The Resident Assessment Instrument Minimum Data Set Version 2.0 (RAI-MDS 2.0) is a comprehensive, standardised tool that has been implemented in LTC homes in many Canadian provinces.18–20 The RAI-MDS 2.0 is used during routine clinical practice and data from the instrument provides an opportunity for healthcare providers to evaluate the healthcare needs and risks of all residents. The instrument is completed within 14 days of a resident entering a home and quarterly thereafter. The RAI-MDS 2.0 includes individual data elements and outcome scores that may provide the necessary information to determine residents at high risk for hip fracture. The purpose of our study was to develop and validate our Fracture Risk Scale (FRS) that predicts hip fracture over a 1-year time period, using RAI-MDS 2.0 data. The ability to screen and identify frail residents at risk for hip fracture is clinically useful for the development of fracture prevention care planning strategies.
All admission assessments completed in Ontario LTC homes from 1 April 2006 to 31 March 2010 (n=47 556) were selected. Those with multiple admissions were excluded (n=4041). Among the unique admissions (n=43 515) those reported on the RAI-MDS 2.0 to have end-stage disease (n=511), were comatose (n=12), received hospice (n=16) or respite care (n=785), expected a short stay (n=4016) or admission assessment completed more than 14 days after the date of admission (n=4105) were excluded. Those who had no reassessments during the 1-year follow-up (n=4222) were also excluded. The final sample size was 29 848 residents. These residents were randomly divided between a derivation (n=22 386) and validation sample (n=7462) for the development and testing of our scale (figure 1). Over the course of a 1-year follow-up period, residents were classified as to the presence or absence of an incident fracture using nationally collected data.
This project continues from previous work done through the Innovations in Data, Evidence and Applications for Persons with Neurological Conditions research project,21 and has ethics approval obtained from the University of Waterloo Office of Research Ethics (ORE no 17045).
RAI-MDS 2.0 data were linked with the Canadian Discharge Abstract Database (DAD) that captures information regarding each inpatient hospital stay and the National Ambulatory Care Reporting System (NACRS) that captures each emergency department visit.22 23 Linked DAD and NACRS records were available for 2 years prior to the RAI-MDS 2.0 assessment, and at least 1 year after the assessment.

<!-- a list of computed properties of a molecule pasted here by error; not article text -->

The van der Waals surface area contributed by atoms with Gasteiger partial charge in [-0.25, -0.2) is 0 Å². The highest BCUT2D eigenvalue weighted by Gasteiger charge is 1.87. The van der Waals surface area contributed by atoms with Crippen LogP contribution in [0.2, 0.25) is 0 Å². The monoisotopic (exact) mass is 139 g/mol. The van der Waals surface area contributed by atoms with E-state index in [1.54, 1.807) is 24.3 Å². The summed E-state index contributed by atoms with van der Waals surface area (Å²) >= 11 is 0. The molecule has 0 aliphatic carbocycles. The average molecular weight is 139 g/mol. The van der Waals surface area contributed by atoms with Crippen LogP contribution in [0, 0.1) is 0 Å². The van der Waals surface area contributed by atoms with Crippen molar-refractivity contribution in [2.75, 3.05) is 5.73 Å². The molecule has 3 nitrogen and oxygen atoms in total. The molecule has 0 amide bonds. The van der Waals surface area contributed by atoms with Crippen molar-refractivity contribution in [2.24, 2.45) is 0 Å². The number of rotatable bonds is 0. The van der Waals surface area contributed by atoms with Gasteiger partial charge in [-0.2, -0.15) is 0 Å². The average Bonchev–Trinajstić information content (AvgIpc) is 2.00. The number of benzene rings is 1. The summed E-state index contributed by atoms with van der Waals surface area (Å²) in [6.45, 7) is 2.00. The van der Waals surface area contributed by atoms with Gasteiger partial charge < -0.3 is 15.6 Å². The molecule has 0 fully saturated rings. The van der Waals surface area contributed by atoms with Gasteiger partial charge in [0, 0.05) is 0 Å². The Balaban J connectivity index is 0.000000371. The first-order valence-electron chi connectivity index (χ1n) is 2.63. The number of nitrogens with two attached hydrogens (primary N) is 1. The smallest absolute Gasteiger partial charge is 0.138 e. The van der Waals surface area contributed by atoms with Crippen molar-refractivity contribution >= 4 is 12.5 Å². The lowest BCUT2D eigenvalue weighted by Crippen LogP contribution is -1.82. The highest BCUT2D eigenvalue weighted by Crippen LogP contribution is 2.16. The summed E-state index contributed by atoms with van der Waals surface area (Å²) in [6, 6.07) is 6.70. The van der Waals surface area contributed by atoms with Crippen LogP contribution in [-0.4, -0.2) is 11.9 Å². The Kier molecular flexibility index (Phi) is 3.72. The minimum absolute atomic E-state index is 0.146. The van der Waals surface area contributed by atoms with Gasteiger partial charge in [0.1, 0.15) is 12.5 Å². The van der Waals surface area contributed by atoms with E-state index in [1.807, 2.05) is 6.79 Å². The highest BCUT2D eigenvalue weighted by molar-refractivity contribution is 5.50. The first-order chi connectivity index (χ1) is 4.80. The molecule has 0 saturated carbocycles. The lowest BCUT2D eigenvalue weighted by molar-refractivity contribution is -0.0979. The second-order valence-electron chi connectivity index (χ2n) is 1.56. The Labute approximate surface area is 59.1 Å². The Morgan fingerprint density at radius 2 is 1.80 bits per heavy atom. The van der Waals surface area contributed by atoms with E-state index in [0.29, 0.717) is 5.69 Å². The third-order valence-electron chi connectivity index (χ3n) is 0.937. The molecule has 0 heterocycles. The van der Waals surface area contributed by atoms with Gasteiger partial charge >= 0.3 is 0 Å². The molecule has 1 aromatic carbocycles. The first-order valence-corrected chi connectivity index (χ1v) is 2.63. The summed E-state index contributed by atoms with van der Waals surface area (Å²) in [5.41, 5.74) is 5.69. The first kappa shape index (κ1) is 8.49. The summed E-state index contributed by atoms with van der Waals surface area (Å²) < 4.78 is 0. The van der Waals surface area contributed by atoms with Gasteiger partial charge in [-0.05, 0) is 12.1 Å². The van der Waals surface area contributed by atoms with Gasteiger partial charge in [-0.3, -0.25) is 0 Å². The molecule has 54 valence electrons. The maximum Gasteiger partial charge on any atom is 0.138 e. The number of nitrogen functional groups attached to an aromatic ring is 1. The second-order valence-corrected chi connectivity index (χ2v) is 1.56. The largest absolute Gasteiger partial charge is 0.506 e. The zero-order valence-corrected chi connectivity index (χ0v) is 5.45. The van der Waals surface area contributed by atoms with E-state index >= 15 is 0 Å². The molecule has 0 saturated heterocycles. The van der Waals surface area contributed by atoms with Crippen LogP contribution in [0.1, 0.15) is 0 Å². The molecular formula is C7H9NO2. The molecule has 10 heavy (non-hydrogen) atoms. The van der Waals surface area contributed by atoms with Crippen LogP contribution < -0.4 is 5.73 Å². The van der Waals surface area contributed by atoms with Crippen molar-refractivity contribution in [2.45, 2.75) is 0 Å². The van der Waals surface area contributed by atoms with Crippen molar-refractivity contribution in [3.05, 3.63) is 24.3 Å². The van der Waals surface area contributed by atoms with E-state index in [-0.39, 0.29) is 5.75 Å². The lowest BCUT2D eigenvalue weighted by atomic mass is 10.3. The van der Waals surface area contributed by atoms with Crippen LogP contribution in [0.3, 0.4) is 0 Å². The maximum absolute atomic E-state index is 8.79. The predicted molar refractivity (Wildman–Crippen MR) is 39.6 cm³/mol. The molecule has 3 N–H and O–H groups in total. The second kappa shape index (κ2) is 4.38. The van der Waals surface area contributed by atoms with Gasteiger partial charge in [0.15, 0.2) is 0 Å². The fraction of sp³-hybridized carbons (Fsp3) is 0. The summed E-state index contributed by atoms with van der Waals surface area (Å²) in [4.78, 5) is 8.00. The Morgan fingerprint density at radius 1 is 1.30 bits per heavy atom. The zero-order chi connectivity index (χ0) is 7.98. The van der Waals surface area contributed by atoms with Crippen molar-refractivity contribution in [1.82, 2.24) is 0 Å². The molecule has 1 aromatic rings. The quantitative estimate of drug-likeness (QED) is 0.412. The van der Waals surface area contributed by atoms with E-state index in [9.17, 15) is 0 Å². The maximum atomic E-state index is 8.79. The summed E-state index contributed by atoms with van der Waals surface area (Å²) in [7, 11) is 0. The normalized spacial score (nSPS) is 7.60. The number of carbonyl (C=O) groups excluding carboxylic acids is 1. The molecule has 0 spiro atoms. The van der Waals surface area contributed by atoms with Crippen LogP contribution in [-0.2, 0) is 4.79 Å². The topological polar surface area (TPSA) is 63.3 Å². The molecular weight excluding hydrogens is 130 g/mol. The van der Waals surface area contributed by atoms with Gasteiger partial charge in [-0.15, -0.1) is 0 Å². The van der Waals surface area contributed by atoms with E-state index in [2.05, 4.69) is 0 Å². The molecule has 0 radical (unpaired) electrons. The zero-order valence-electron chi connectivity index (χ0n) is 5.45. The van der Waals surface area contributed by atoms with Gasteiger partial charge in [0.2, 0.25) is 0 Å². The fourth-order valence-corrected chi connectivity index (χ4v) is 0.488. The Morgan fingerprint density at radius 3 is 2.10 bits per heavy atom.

Incident fractures were captured using International Classification of Disease 10 codes. The codes were selected using the Revised Framework for National Surveillance on Osteoporosis and Osteoporosis-related Fractures of the Public Health Agency of Canada.24 A resident with at least one of these codes within 1 year after the admission assessment was coded as having a fracture (hip (S72.0, S72.1, S72.2), spine (S22.0, S22.1, S32.0, S32.7, S32.8), humerus (S42.2), forearm (S52.x, S62.x) and pelvis (S32.1, S32.3, S32.4, S32.5, S32.7, S32.8)).
Population characteristics are expressed in count and per cent for categorical variables using SAS V.9.4 (SAS Institute).
A decision tree25 was created using the 75% derivation sample to predict incident hip fractures within 1 year of admission to a LTC home. The unadjusted ORs of over 150 individual items and outcome scales from the RAI-MDS 2.0 were calculated. A clinical expert panel evaluated the relevance of the items, and those that had both face validity and were significantly associated with incident fractures based on the ORs were retained. A recursive partitioning method called χ2 Automatic Interaction Detection was employed25 using SAS Enterprise Miner V.13.1 (SAS Institute). The final decision tree was validated in an in-person meeting with clinical experts.
Once the decision tree was completed, the individual nodes were collapsed into eight categories and logistic regression was performed to calculate the odds of having a hip fracture within the first year of admission to an LTC home. c-Statistics were calculated to compare the discriminative properties of the full, derivation and validation samples.
Table 1 displays the population characteristics of residents for the combined, derivation and validation dataset. For the combined sample, approximately 45% of LTC residents were 85 years and older, 2/3 were women, 1/3 had a prior fall within the past 180 days and 3% had a prior hip fracture within the past 180 days. A total of 1553 (5.2%) new fractures (including hip, spine humerus, forearm and pelvis) were reported over the 1-year time period. Of these, 959 (61.8%) were hip fractures. The fracture proportion was similar for individuals in the derivation and validation samples (data not shown). Only 15 (0.07%) older adults had multiple hip fractures over the 1-year time period.
Decision tree model